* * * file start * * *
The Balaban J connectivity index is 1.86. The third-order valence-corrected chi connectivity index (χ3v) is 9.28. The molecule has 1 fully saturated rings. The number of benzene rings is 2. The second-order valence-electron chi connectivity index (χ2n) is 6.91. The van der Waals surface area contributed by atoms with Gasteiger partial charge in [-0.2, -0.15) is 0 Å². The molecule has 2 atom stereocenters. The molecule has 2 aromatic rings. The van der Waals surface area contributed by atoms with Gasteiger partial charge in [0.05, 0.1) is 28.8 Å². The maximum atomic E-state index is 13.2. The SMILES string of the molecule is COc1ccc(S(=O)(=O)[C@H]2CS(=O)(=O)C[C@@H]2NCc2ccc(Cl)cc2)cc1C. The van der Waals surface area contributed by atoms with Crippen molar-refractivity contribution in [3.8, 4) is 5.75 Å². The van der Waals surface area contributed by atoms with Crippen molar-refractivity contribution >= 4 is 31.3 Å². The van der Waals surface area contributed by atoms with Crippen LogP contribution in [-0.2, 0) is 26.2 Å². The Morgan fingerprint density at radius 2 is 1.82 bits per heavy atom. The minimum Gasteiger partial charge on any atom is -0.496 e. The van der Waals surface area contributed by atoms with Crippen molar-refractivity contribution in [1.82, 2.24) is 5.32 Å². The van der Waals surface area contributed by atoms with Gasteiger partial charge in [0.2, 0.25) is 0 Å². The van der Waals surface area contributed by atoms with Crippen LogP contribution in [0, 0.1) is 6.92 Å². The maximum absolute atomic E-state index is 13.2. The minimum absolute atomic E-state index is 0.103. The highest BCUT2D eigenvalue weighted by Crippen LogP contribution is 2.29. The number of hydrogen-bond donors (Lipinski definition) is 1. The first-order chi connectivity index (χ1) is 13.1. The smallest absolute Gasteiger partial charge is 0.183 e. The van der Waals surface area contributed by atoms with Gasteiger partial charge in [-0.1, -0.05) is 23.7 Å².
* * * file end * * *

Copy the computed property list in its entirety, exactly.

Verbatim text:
The Balaban J connectivity index is 1.86. The third-order valence-corrected chi connectivity index (χ3v) is 9.28. The molecule has 1 fully saturated rings. The number of benzene rings is 2. The second-order valence-electron chi connectivity index (χ2n) is 6.91. The van der Waals surface area contributed by atoms with Gasteiger partial charge in [-0.2, -0.15) is 0 Å². The molecule has 2 atom stereocenters. The molecule has 2 aromatic rings. The van der Waals surface area contributed by atoms with Gasteiger partial charge in [0.05, 0.1) is 28.8 Å². The maximum atomic E-state index is 13.2. The SMILES string of the molecule is COc1ccc(S(=O)(=O)[C@H]2CS(=O)(=O)C[C@@H]2NCc2ccc(Cl)cc2)cc1C. The van der Waals surface area contributed by atoms with Crippen molar-refractivity contribution in [3.8, 4) is 5.75 Å². The van der Waals surface area contributed by atoms with Crippen molar-refractivity contribution >= 4 is 31.3 Å². The van der Waals surface area contributed by atoms with Crippen LogP contribution in [-0.2, 0) is 26.2 Å². The Morgan fingerprint density at radius 2 is 1.82 bits per heavy atom. The minimum Gasteiger partial charge on any atom is -0.496 e. The van der Waals surface area contributed by atoms with Crippen molar-refractivity contribution in [1.82, 2.24) is 5.32 Å². The van der Waals surface area contributed by atoms with Gasteiger partial charge in [0.2, 0.25) is 0 Å². The van der Waals surface area contributed by atoms with Crippen LogP contribution in [0, 0.1) is 6.92 Å². The maximum absolute atomic E-state index is 13.2. The minimum absolute atomic E-state index is 0.103. The highest BCUT2D eigenvalue weighted by Crippen LogP contribution is 2.29. The number of hydrogen-bond donors (Lipinski definition) is 1. The first-order chi connectivity index (χ1) is 13.1. The smallest absolute Gasteiger partial charge is 0.183 e. The van der Waals surface area contributed by atoms with Gasteiger partial charge in [-0.1, -0.05) is 23.7 Å².